This article is based on Derek’s brilliant talk at the Product Marketing Misunderstood event. Catch up on this talk, and others, with Product Marketing OnDemand.

Welcome to space camp! Today, we’ll be talking about launching products and how to turn that process from a chaotic cost center into a revenue-driving, repeatable competitive advantage. 

Are you ready? Five, four, three, two, one, blast off!

The cost of chaotic launches 

Let’s play a quick game of word association. What words or phrases come to mind when you think about the launch process

Sleepless nights? 


I talk to product marketers about this all the time, and the most common word I hear is ‘chaos’.

All this chaos not only has a negative impact on our well-being but also that of the company. Let me give you an example. Have you ever heard of Netflix Games? If not, you’re not alone – three months after its launch, less than 1% of Netflix subscribers had even heard that it existed. Unsurprisingly, it was a huge flop. Still, Netflix is in good company – more than 80% of launches fail

Netflix games: Is it already dead?

While failed consumer-facing launches are the ones that get all the negative headlines and public shaming, B2B launches are equally at risk. You cannot afford to run a failed launch; it’s extremely costly. 

Just think about the underlying costs of a bad launch process. Think about all the internal teams that end up frustrated. I've talked to plenty of people who have left their companies because of the shoddy launch process, and replacing an employee costs twice their salary. 

And then there’s the cost of confusing customers. That’s a great way to make them churn, and it costs five times the value of a customer to replace them.

Plus, there are the hundreds of hours of product development time, hundreds of hours spent repairing the launch, and the revenue opportunity – all of it, up in smoke. 

Even very small launches that go wrong at very small companies can cost hundreds of thousands of dollars. For bigger companies, it can be hundreds of millions of dollars. According to IDC’s research, for every $1 billion in corporate revenue, $100 million is lost due to ineffective go-to-market processes.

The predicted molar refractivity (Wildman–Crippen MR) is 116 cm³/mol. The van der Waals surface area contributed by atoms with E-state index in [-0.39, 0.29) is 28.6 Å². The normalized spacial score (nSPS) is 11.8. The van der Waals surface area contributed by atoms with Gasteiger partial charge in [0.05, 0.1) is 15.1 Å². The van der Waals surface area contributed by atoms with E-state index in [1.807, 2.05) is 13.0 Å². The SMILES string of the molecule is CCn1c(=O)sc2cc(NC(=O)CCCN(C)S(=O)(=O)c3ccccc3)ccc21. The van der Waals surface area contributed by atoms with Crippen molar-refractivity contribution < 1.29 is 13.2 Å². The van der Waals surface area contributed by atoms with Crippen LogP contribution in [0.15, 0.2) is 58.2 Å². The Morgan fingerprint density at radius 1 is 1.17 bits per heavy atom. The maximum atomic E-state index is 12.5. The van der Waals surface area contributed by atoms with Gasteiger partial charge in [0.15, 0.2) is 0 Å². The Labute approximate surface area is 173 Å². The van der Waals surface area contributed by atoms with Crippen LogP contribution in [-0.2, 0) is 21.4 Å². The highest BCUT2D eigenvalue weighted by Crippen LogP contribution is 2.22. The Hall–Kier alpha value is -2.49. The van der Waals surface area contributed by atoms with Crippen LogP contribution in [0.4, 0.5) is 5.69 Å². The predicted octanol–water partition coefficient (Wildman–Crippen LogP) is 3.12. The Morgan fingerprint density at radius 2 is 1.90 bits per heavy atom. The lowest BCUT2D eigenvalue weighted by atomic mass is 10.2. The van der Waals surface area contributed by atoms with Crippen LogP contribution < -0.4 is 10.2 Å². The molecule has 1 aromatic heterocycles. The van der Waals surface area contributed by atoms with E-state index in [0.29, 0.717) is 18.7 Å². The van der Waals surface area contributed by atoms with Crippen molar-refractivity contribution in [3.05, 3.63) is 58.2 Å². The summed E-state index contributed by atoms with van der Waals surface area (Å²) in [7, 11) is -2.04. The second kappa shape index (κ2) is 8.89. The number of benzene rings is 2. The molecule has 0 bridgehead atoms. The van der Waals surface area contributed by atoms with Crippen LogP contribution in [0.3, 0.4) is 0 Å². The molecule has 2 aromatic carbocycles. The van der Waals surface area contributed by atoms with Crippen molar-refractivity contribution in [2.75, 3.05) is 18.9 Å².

Breakdown of the cost of a bad launch

The power of viral product launches

But enough about the downsides – let's talk about how launches can catalyze growth. 

The best companies in the world use launches masterfully. Think Apple, PlayStation, and Salesforce – launches are the core drivers of their annual performance, with up to 60% of their revenue coming during launch windows. 

And this isn't just the domain of big companies – even very small startups can harness the power of launches. Look at early-days Uber, before they were the Uber we all know today – they were driving growth through small launch campaigns in each local market. 

Similarly, Slack attributes a lot of its early growth to the effectiveness of its release process. 

Companies that do launches brilliantly: Apple, Salesforce, Uber, Slack

I've even got some fun startup launch stories of my own. When I was at an eight-person mobile keyboard app developer called Flexi, we turned one of our future releases into an opportunity to set a Guinness World Record. It drove five million downloads.

So what are these successful companies doing differently when it comes to launches? 

Well, first they approach launches with a wildly different mindset. They don't view launches as just another project to check off. Instead, they see them as opportunities to catalyze step-function changes in growth.

Think of company growth like a race car. You're constantly optimizing to push the engine faster – selling, running ads, and improving features. But there's a top speed you'll max out at. 

Launches are like gear shifts – they give you sudden bursts of speed when you most need them. A new product line or market expands your total addressable market (TAM) by giving you an entirely new audience. A major new feature plugs a retention gap.

Launches are net revenue retention drivers

Launches also make your other growth activities more efficient for a period by capturing customer attention. The companies that excel at this recognize that nailing launches is the difference between winning and losing.

Why launches go wrong

When launches fail, companies default to blaming strategy – did we build the wrong thing? Did we target the wrong audience? Use the wrong channels? Did we not spend enough?

But strategy isn't usually the problem. The real issue is whether the company can actually execute that strategy. Even the best strategies fail if you lack the operational readiness to activate them across your org. That comes down to thorough cross-functional planning and alignment, which tends to be the weakest link.